yoga, meditation, art or creative projects, socialising with friends and getting out into nature can look after you and your mental health.

4. Carry out a Weekly Mental Health Check-In: Every week, check in with your:

  • feelings (how stressed, anxious or down are your feeling on a scale of 0-10)
  • body (do you have any physical discomfort that might be a sign of mental health difficulties e.g. racing hear, tight shoulders, difficulty breathing)
  • sleep (are you struggling to fall or stay asleep? This can be a sign that your mind is struggling to switch off)
  • thoughts (are your thoughts racing? Are you worrying more than usual? Are you seeing things negatively or being self-critical?)
  • and reactions/behaviours (are you being irritable at work or home? Are you procrastinating? Eating unhealthy food? Drinking more alcohol than usual?).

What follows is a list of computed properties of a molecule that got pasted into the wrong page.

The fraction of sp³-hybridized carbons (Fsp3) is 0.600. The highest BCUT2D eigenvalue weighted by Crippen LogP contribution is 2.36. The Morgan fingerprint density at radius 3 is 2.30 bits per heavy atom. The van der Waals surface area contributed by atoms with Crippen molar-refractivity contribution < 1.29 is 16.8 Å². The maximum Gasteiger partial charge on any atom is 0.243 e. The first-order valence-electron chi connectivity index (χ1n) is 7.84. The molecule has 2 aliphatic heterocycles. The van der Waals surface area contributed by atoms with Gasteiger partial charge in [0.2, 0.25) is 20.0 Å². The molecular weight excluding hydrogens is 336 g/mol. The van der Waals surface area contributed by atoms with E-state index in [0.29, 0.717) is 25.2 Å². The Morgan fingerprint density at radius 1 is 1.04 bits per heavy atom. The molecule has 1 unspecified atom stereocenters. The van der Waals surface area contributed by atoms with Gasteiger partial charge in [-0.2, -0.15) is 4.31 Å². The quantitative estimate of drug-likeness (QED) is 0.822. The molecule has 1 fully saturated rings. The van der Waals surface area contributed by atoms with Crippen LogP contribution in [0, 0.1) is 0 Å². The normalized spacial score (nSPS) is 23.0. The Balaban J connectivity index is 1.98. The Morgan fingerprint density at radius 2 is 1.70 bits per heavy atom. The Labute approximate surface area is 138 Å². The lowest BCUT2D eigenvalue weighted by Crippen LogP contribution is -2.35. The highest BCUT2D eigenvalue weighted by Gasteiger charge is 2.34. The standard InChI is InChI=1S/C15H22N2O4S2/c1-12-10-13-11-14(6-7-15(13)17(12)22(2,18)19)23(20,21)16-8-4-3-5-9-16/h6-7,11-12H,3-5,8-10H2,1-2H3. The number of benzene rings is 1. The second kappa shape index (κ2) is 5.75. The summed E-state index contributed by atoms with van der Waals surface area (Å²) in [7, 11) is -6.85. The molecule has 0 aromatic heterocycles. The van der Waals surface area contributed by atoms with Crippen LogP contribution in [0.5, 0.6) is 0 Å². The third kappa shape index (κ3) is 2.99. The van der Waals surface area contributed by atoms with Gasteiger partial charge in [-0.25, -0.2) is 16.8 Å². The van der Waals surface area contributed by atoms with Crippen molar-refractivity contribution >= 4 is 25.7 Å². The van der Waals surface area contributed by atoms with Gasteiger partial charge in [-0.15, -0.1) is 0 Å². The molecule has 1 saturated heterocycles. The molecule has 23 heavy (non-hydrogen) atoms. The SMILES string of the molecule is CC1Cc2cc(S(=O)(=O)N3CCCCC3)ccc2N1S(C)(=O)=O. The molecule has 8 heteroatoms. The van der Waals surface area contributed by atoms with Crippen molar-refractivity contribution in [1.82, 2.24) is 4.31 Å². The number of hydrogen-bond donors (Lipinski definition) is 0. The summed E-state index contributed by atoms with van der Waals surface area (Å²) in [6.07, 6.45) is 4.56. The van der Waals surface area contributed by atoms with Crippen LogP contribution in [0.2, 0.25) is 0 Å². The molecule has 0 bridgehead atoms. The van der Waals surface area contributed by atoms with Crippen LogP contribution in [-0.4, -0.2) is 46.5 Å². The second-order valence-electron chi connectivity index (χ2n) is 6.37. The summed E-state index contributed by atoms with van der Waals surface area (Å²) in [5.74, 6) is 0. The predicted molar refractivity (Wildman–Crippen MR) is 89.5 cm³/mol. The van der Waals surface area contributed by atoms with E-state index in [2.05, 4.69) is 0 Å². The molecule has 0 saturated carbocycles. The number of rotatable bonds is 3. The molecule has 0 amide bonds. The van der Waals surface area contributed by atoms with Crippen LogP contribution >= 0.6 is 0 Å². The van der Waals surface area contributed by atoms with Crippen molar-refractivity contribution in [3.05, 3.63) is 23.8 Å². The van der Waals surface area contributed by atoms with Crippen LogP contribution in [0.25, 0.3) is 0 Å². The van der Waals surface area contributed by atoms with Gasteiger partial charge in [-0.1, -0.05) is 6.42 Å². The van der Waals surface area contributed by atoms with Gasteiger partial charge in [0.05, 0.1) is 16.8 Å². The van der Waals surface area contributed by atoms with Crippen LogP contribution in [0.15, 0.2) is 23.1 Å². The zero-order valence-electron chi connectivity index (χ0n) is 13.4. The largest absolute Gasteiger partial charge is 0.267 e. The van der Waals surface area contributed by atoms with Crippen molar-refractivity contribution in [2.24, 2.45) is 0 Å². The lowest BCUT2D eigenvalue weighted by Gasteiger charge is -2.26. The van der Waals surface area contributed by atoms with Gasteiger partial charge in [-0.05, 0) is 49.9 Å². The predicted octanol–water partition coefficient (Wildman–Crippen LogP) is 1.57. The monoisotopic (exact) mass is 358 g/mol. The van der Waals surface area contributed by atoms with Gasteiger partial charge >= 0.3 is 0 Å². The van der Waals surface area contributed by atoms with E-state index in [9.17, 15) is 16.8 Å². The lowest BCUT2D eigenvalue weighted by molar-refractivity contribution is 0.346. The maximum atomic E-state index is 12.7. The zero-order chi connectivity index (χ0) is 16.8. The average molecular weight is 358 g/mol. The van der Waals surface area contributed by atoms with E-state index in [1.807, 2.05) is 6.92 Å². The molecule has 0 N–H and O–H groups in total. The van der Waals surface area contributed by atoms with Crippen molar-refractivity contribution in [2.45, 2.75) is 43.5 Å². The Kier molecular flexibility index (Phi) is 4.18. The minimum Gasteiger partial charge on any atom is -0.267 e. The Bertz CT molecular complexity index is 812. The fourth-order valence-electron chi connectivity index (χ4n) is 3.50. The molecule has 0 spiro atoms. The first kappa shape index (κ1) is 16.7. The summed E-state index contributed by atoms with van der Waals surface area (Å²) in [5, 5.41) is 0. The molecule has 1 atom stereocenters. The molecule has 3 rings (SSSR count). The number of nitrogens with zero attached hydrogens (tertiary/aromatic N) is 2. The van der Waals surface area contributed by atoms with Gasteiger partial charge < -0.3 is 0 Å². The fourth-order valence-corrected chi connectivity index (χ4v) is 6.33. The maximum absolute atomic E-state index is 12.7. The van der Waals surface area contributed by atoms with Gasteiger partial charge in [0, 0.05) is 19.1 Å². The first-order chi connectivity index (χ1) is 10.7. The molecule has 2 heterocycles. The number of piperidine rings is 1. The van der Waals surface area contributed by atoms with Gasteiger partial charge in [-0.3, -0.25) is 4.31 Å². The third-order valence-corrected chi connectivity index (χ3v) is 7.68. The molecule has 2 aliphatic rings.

5. Seek help from a mental health professional: 45% of Australians with mental health illnesses do not seek help from professionals and suffer in silence for years. Speak to your GP or call Acacia Connection on 1300 364 273. Mental health support does work and helps people who are struggling live fulfilled and happy lives.

Final Words

2020 has been an incredibly difficult year for many of us, and has impacted on people’s mental health. Now, more than ever, it is essential to promote Mental Health Month to encourage ourselves and others to prioritise and look after our mental health.

Where to Get Help 
Whether you are concerned about a colleague, family member, friend, manager or acquaintance, you can contact the following support services
  • Call or give the number for your EAP, Acacia Connection
    • 1300 364 273
    • www.eapcounselling.com.au
  • Speak to your manager, supervisor or HR if you are concerned about someone at work or need support at work
  • Connect the person to a GP
  • Encourage them to contact Lifeline on 13 11 14
  • If you believe someone is in immediate danger, contact 000

If you or someone close to you needs support, contact Acacia EAP for an appointment.

P: 1300 364 273 | Text or Live Chat: 0401 337 711 | W: acaciaconnection.com